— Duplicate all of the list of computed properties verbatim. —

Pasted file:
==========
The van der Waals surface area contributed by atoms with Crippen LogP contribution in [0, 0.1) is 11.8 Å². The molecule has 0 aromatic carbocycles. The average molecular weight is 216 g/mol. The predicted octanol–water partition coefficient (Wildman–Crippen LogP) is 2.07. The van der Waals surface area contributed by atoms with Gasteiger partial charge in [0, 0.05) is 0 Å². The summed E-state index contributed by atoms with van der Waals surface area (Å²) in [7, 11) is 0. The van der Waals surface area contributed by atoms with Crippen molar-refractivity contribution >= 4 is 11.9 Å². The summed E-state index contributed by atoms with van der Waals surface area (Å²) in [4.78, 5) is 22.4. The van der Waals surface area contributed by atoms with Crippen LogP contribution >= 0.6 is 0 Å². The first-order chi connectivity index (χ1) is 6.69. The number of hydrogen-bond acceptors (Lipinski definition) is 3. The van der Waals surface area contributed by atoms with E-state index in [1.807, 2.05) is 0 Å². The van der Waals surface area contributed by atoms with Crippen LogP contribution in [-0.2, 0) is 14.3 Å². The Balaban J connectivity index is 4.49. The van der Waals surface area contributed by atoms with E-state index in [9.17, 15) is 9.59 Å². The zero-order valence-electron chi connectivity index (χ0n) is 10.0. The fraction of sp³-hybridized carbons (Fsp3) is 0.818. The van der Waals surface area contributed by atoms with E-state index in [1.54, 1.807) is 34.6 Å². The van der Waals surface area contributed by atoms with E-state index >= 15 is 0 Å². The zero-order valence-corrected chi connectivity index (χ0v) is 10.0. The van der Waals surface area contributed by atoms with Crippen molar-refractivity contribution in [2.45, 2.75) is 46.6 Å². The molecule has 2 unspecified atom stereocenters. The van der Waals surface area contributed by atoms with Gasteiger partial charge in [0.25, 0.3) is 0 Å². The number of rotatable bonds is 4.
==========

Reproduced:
The van der Waals surface area contributed by atoms with Crippen LogP contribution in [0, 0.1) is 11.8 Å². The molecule has 0 aromatic carbocycles. The average molecular weight is 216 g/mol. The predicted octanol–water partition coefficient (Wildman–Crippen LogP) is 2.07. The van der Waals surface area contributed by atoms with Gasteiger partial charge in [0, 0.05) is 0 Å². The summed E-state index contributed by atoms with van der Waals surface area (Å²) in [7, 11) is 0. The van der Waals surface area contributed by atoms with Crippen molar-refractivity contribution >= 4 is 11.9 Å². The summed E-state index contributed by atoms with van der Waals surface area (Å²) in [4.78, 5) is 22.4. The van der Waals surface area contributed by atoms with Crippen LogP contribution >= 0.6 is 0 Å². The first-order chi connectivity index (χ1) is 6.69. The number of hydrogen-bond acceptors (Lipinski definition) is 3. The van der Waals surface area contributed by atoms with E-state index in [1.807, 2.05) is 0 Å². The van der Waals surface area contributed by atoms with Crippen LogP contribution in [-0.2, 0) is 14.3 Å². The Balaban J connectivity index is 4.49. The van der Waals surface area contributed by atoms with E-state index in [9.17, 15) is 9.59 Å². The zero-order valence-electron chi connectivity index (χ0n) is 10.0. The fraction of sp³-hybridized carbons (Fsp3) is 0.818. The van der Waals surface area contributed by atoms with E-state index in [1.54, 1.807) is 34.6 Å². The van der Waals surface area contributed by atoms with E-state index >= 15 is 0 Å². The zero-order valence-corrected chi connectivity index (χ0v) is 10.0. The van der Waals surface area contributed by atoms with Crippen molar-refractivity contribution in [2.45, 2.75) is 46.6 Å². The molecule has 2 unspecified atom stereocenters. The van der Waals surface area contributed by atoms with Gasteiger partial charge in [0.25, 0.3) is 0 Å². The number of rotatable bonds is 4.